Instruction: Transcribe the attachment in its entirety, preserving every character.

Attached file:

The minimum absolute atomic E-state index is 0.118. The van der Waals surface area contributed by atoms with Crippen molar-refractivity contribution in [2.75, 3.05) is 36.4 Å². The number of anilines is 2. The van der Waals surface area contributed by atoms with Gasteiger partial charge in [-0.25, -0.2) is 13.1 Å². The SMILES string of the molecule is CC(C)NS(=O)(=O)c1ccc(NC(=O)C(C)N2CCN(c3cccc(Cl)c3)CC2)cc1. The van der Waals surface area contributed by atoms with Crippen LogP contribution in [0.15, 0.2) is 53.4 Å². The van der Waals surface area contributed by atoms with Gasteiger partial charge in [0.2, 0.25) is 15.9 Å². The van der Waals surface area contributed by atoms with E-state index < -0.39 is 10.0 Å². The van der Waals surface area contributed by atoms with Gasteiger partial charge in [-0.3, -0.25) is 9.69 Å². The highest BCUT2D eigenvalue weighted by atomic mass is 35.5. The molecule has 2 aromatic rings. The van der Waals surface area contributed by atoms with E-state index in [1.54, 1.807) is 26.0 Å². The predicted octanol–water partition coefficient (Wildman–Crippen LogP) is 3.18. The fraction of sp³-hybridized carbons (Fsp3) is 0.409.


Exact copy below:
The minimum absolute atomic E-state index is 0.118. The van der Waals surface area contributed by atoms with Crippen molar-refractivity contribution in [2.75, 3.05) is 36.4 Å². The number of anilines is 2. The van der Waals surface area contributed by atoms with Gasteiger partial charge in [-0.25, -0.2) is 13.1 Å². The SMILES string of the molecule is CC(C)NS(=O)(=O)c1ccc(NC(=O)C(C)N2CCN(c3cccc(Cl)c3)CC2)cc1. The van der Waals surface area contributed by atoms with Crippen LogP contribution in [0.15, 0.2) is 53.4 Å². The van der Waals surface area contributed by atoms with Gasteiger partial charge in [0.2, 0.25) is 15.9 Å². The van der Waals surface area contributed by atoms with E-state index < -0.39 is 10.0 Å². The van der Waals surface area contributed by atoms with Gasteiger partial charge in [-0.3, -0.25) is 9.69 Å². The highest BCUT2D eigenvalue weighted by atomic mass is 35.5. The molecule has 2 aromatic rings. The van der Waals surface area contributed by atoms with E-state index in [1.54, 1.807) is 26.0 Å². The predicted octanol–water partition coefficient (Wildman–Crippen LogP) is 3.18. The fraction of sp³-hybridized carbons (Fsp3) is 0.409.